State Fair

California State Fair crowds fall under this hypnotist’s spell

Tina Marie’s act at the California State Fair puts people to sleep. And that’s a good thing.

A self-described “master hypnotist,” Marie, 54, performs three times a day in the amphitheater at the Expo Center. Under her influence, willing volunteers fall asleep, sing and dance like Bruno Mars and yell “Who’s your daddy?” at imaginary rats – all in front of an incredulous crowd.

“I say (hypnosis) is kind of like having a few drinks,” Marie said. “You allow me to take you through a state of relaxation techniques, then once I get you there you become so relaxed that you don’t care what you’re doing.”

Believers and doubters have one more day to catch her show. Marie performs at 5, 7 and 9 p.m. on the PG&E stage through Sunday.

After selecting people from the crowd, Marie begins the show by asking volunteers to take several deep breaths, bringing them to a state of meditation and relaxation. Soothing music plays as her assistant and boyfriend, Steve Poncar, gives each person a shoulder shake to loosen bodies.

Watching for rapid eye movement and feeling their pulse, Marie gathers a sense of who’s relaxed and who’s not. “The ones that don’t go under, I send them out,” she says.

At a recent Wednesday evening show, the 22 volunteers on stage were given different suggestions from Marie. By raising her hand, she caused some women in the group to think their backsides were falling off. One man was prompted to think a huge rat was running across the stage. The audience’s laughter seemed to have no effect on the hypnotized group.

Marie also used a trigger word to make some volunteers think their seats were shocking them. “I could have sworn I felt it and jumped up and was mad at the seat for having shocked me,” said volunteer Tessa Harvey, 20, who lives in Sacramento.

Folsom resident Andrew Woodward, 16, looked as if he was in a different state than the other volunteers. During the show’s closing, Woodward fainted on stage while attempting an impersonation of Bruno Mars performing his song “Uptown Funk.”

“I already knew I was having a situation when he kept going under in the chair,” Marie said. “I knew I had to be watchful of him and to keep him awake.”

After he fainted, Marie escorted him off the stage to wake him up. “I … told him that he was going to have a great time today, come to and wake him up even more sharpened,” she explained.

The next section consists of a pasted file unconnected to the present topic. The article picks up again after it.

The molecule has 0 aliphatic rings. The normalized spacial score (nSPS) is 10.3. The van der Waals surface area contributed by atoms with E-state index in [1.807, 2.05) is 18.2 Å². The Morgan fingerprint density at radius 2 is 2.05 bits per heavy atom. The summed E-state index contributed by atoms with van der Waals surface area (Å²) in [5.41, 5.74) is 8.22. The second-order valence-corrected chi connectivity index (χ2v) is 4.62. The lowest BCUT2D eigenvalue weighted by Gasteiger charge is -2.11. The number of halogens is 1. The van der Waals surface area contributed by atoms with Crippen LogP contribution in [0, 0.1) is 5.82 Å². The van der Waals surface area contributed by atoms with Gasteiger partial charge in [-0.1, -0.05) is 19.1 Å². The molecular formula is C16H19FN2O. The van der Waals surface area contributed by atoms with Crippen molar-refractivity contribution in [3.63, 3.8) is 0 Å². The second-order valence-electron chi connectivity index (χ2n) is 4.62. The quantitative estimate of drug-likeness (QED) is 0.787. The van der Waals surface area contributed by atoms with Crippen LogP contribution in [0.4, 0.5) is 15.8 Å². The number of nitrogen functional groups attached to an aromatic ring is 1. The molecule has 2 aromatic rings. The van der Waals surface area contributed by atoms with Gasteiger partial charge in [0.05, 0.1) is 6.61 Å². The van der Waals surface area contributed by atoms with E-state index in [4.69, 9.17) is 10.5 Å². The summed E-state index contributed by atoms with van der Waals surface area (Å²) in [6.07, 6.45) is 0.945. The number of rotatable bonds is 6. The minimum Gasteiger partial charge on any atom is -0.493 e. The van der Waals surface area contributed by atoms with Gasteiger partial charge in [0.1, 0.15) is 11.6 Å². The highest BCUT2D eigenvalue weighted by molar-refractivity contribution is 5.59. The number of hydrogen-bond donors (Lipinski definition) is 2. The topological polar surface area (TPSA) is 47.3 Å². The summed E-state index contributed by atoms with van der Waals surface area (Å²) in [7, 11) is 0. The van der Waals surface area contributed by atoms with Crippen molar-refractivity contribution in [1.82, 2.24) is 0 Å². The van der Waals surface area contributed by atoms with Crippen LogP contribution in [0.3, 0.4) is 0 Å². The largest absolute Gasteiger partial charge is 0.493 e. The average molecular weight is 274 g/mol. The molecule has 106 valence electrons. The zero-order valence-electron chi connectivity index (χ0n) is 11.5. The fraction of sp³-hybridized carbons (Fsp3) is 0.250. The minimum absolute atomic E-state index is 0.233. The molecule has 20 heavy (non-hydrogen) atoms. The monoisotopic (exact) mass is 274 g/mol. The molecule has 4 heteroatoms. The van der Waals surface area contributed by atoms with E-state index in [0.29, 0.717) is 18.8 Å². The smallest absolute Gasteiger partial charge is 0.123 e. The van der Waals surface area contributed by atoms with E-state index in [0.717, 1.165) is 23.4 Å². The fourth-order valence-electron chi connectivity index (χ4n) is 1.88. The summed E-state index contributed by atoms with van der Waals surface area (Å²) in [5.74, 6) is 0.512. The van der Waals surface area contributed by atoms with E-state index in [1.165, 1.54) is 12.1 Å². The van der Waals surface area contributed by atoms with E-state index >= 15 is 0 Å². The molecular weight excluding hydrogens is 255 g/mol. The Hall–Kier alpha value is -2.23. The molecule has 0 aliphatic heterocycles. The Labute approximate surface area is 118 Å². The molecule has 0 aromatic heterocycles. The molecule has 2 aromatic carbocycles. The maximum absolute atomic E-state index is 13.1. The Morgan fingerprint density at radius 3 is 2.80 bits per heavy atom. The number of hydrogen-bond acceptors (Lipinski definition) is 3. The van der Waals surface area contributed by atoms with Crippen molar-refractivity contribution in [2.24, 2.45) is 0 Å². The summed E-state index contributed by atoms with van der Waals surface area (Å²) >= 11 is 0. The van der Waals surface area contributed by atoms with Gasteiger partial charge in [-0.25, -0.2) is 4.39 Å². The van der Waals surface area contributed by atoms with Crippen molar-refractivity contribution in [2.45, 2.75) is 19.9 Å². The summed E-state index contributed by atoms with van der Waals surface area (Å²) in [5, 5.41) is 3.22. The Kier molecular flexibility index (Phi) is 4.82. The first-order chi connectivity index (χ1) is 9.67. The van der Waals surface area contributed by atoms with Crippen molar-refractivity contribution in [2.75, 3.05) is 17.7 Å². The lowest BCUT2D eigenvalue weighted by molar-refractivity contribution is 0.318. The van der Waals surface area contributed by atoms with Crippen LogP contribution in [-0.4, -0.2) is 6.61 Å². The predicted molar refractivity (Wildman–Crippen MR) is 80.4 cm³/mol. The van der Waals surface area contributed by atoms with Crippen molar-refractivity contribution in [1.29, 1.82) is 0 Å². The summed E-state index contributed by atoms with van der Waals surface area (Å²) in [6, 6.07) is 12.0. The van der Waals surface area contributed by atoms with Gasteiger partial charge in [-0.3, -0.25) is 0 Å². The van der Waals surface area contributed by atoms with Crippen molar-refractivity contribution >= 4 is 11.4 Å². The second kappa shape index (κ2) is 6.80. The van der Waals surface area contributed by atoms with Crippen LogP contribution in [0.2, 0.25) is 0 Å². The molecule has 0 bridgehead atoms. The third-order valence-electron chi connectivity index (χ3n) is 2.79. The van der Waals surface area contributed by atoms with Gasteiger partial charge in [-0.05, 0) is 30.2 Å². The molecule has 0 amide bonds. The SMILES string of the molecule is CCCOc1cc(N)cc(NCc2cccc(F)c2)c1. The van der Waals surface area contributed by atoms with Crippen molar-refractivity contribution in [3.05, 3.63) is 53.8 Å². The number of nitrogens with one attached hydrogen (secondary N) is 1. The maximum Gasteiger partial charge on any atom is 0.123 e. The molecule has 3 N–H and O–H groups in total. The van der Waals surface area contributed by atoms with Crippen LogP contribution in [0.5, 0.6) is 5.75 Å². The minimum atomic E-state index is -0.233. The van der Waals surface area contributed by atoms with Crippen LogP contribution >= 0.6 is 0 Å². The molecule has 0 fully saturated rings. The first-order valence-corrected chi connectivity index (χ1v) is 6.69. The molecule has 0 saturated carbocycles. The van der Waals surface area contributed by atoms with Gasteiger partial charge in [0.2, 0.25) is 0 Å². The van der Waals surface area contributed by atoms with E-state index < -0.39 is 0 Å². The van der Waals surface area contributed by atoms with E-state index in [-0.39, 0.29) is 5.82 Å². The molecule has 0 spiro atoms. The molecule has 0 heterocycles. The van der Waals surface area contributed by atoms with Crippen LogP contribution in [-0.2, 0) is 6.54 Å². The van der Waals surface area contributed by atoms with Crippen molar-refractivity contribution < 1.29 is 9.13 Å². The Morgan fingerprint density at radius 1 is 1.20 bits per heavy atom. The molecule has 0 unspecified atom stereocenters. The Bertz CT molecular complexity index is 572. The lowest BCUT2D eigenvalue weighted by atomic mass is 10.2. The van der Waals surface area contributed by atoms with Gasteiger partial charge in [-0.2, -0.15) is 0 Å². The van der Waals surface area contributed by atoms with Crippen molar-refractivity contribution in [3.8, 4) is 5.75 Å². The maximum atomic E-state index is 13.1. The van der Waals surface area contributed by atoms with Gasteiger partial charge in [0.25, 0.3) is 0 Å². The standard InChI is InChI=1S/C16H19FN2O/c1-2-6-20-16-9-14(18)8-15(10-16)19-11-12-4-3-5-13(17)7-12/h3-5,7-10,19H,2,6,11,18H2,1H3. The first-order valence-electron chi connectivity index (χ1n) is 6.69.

Marie said she is used to skepticism. Many fairgoers have asked her if the selected volunteers are planted in the audience and are acting. “To answer your question – ‘Is hypnosis real?’ It is very real,” Marie said.

Some people believe that weak-minded people are more susceptible to hypnosis, Marie said, However, she contends the opposite is true. “The more intelligent somebody is, the easier it is for them to go under hypnosis,” she said.

Three components are needed to undergo hypnosis: focus, concentration and open-mindedness, Marie said. “Imagine you’re in front of thousands of people. You’ve got so many things going through to you that you have to be able to push through that to be able to go under.”

A Texas native, Marie said she knew from an early age that hypnotism was the career for her. When she’s not performing, she sells hypnosis CDs to help people with quitting smoking, losing weight and gaining self-confidence.

“I will always add (hypnosis suggestions) in my shows for everyone to have more confidence,” Marie said. “If I can at least affect one person at a time and get them to pay it forward, I think that’s great.”

Speaking of confidence, Marie, who previously worked as a live infomercial spokeswoman, clearly has no trouble performing in front of the large crowds. In addition to the fair, she also performs hypnosis at corporate shows, birthday parties and school events.

“I’ve always been in the public eye, but not on a grand scale like (the California State Fair),” she said. “To me this is big.”